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Baltimore Bridge Collapse Turns Attention Toward America’s Infrastructure

In the wake of the bridge collapse disaster in Baltimore, other cities are wondering if it could happen to them.

Photo of an old bridge
Photo by Chad Peltola via Unsplash

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Recovery crews are still looking for four construction workers who were on the Francis Scott Key Bridge, the Port of Baltimore’s business has been put on hold, and a major traffic artery into and out of the city has been cut off.

In the wake of the disaster, other cities are wondering if it could happen to them. Given the sad state of America’s infrastructure, that’s the right question to be asking, according to a weekend report from the Associated Press.

A Bridge Too Far

Ships crashing into bridges are fairly rare events — from 1960 to 2015, there were 35 major bridge collapses worldwide due to collisions from a ship or barge, and 18 of those occurred in the US, according to the World Association for Waterborne Transport Infrastructure. The incident in Baltimore is just the latest in a growing list of recent infrastructure breakdowns and near-misses in the US.

Late last year, Rhode Island unexpectedly shut down traffic on a bridge over the Seekonk River on Interstate 195, and earlier this month the state’s governor announced the bridge would have to be destroyed and rebuilt. And in 2022, federal investigators found that inspectors failed to recognize the severity of structural corrosion on a Pittsburgh bridge that collapsed, causing several injuries.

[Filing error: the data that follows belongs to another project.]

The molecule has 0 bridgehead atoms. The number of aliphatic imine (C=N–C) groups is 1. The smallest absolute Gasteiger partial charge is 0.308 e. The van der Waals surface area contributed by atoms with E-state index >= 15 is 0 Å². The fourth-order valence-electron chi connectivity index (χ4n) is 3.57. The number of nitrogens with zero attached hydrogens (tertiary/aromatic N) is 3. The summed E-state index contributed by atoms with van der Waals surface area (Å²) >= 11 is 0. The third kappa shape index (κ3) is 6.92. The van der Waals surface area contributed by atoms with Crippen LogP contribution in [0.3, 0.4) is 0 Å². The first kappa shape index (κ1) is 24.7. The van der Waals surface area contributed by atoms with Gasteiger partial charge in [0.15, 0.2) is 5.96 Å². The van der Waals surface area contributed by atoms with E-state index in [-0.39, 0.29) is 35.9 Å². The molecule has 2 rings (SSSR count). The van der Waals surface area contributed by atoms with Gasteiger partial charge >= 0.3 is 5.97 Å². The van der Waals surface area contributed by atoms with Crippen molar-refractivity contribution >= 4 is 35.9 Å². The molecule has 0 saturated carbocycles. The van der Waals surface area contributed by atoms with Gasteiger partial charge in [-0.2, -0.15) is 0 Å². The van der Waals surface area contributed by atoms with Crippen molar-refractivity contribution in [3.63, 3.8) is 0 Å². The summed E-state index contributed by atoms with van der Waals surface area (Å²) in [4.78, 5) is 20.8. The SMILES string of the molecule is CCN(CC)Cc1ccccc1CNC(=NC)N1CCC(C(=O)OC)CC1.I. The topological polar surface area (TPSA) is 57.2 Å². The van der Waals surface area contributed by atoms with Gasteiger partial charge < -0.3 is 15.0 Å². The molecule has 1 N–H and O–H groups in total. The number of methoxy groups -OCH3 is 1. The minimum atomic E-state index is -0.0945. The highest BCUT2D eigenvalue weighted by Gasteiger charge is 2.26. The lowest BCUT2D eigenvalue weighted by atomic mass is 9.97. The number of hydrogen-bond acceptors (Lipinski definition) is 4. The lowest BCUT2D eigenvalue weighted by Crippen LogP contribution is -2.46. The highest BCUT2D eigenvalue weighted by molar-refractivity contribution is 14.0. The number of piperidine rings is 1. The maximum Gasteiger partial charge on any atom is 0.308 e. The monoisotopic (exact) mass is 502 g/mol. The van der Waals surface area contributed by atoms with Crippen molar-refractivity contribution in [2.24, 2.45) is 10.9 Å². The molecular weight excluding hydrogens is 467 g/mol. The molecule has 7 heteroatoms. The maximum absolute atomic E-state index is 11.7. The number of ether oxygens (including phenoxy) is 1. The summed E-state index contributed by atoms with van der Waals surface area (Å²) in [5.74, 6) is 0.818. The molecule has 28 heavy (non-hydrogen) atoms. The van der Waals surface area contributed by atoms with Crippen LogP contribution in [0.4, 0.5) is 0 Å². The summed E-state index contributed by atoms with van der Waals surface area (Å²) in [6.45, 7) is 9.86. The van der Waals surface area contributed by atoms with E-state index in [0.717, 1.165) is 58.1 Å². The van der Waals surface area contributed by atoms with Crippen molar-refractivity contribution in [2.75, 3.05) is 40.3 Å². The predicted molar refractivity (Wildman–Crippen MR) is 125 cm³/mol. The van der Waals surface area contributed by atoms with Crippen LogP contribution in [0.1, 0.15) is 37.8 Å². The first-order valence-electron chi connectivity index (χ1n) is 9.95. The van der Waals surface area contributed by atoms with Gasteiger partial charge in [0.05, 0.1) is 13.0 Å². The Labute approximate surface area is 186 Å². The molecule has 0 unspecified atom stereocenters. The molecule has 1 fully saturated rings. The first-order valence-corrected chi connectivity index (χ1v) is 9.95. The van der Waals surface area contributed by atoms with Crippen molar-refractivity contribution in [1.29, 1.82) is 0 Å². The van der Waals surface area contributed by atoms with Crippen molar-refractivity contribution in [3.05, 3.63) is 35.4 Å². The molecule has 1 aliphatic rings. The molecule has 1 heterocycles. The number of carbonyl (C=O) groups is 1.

While the Baltimore bridge was rated as being in “fair” condition after its most recent federal inspection, the disaster is certain to intensify scrutiny on the US’ most vulnerable infrastructure:

  • The American Road & Transportation Builders Association (ARTBA), a trade group, says one out of every three bridges in the US, or 6,100 miles worth of bridge, needs repairs or to be replaced.
  • The Infrastructure Investment and Jobs Act (IIJA) of 2021 dedicated $40 billion to bridge repairs over the next five years. Still, the ARTBA estimates the real price of fully modernizing America’s crossings at as much as $320 billion.

It’s a Public-Private Conversation: The $1.2 trillion IIJA spending package is out of character for Washington. Relative to other developed countries, the US invests very little — just 0.5% of GDP annually, according to the Organization for Economic Cooperation and Development — on infrastructure development. Meanwhile, China spends almost 5% of its GDP on infrastructure. 

In his latest letter to shareholders, BlackRock CEO Larry Fink argued public debts are “just too high” for governments to go it alone. He touted the success of Global Infrastructure Partners as a model for public-private partnership, noting it increased runway capacity and introduced ideas like oversized luggage trays for faster security checks after acquiring London’s Gatwick Airport. Of course, BlackRock just acquired GIP in January for $12.5 billion, so there’s some motivated reasoning in Fink’s public-private praise.